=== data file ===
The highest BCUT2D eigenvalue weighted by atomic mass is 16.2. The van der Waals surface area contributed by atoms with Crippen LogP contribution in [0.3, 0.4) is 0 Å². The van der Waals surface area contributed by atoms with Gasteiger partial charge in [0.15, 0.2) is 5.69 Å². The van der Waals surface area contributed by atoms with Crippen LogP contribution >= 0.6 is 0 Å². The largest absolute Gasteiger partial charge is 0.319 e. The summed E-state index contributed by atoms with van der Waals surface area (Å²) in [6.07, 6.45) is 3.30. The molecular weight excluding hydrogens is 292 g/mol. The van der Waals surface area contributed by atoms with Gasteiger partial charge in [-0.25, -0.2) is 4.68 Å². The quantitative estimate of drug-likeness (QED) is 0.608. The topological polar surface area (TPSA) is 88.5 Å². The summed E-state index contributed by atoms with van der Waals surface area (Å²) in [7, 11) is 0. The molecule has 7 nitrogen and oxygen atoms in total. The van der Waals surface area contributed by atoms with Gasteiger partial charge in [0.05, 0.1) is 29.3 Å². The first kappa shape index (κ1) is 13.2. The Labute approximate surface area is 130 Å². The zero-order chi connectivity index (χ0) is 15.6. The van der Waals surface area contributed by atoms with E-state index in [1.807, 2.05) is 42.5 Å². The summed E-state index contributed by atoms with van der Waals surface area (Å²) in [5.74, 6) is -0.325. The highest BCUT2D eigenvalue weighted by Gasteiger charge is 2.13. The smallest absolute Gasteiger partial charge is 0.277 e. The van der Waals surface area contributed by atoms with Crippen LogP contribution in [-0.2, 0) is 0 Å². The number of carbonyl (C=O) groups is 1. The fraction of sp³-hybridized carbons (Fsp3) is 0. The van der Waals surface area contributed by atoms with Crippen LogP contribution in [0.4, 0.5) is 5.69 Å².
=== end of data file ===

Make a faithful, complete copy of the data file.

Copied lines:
The highest BCUT2D eigenvalue weighted by atomic mass is 16.2. The van der Waals surface area contributed by atoms with Crippen LogP contribution in [0.3, 0.4) is 0 Å². The van der Waals surface area contributed by atoms with Gasteiger partial charge in [0.15, 0.2) is 5.69 Å². The van der Waals surface area contributed by atoms with Crippen LogP contribution >= 0.6 is 0 Å². The largest absolute Gasteiger partial charge is 0.319 e. The summed E-state index contributed by atoms with van der Waals surface area (Å²) in [6.07, 6.45) is 3.30. The molecular weight excluding hydrogens is 292 g/mol. The van der Waals surface area contributed by atoms with Gasteiger partial charge in [-0.25, -0.2) is 4.68 Å². The quantitative estimate of drug-likeness (QED) is 0.608. The topological polar surface area (TPSA) is 88.5 Å². The summed E-state index contributed by atoms with van der Waals surface area (Å²) in [7, 11) is 0. The molecule has 7 nitrogen and oxygen atoms in total. The van der Waals surface area contributed by atoms with Gasteiger partial charge in [0.05, 0.1) is 29.3 Å². The first kappa shape index (κ1) is 13.2. The Labute approximate surface area is 130 Å². The zero-order chi connectivity index (χ0) is 15.6. The van der Waals surface area contributed by atoms with E-state index in [1.807, 2.05) is 42.5 Å². The summed E-state index contributed by atoms with van der Waals surface area (Å²) in [5.74, 6) is -0.325. The highest BCUT2D eigenvalue weighted by Gasteiger charge is 2.13. The smallest absolute Gasteiger partial charge is 0.277 e. The van der Waals surface area contributed by atoms with Crippen LogP contribution in [-0.2, 0) is 0 Å². The number of carbonyl (C=O) groups is 1. The fraction of sp³-hybridized carbons (Fsp3) is 0. The van der Waals surface area contributed by atoms with Crippen LogP contribution in [0.4, 0.5) is 5.69 Å².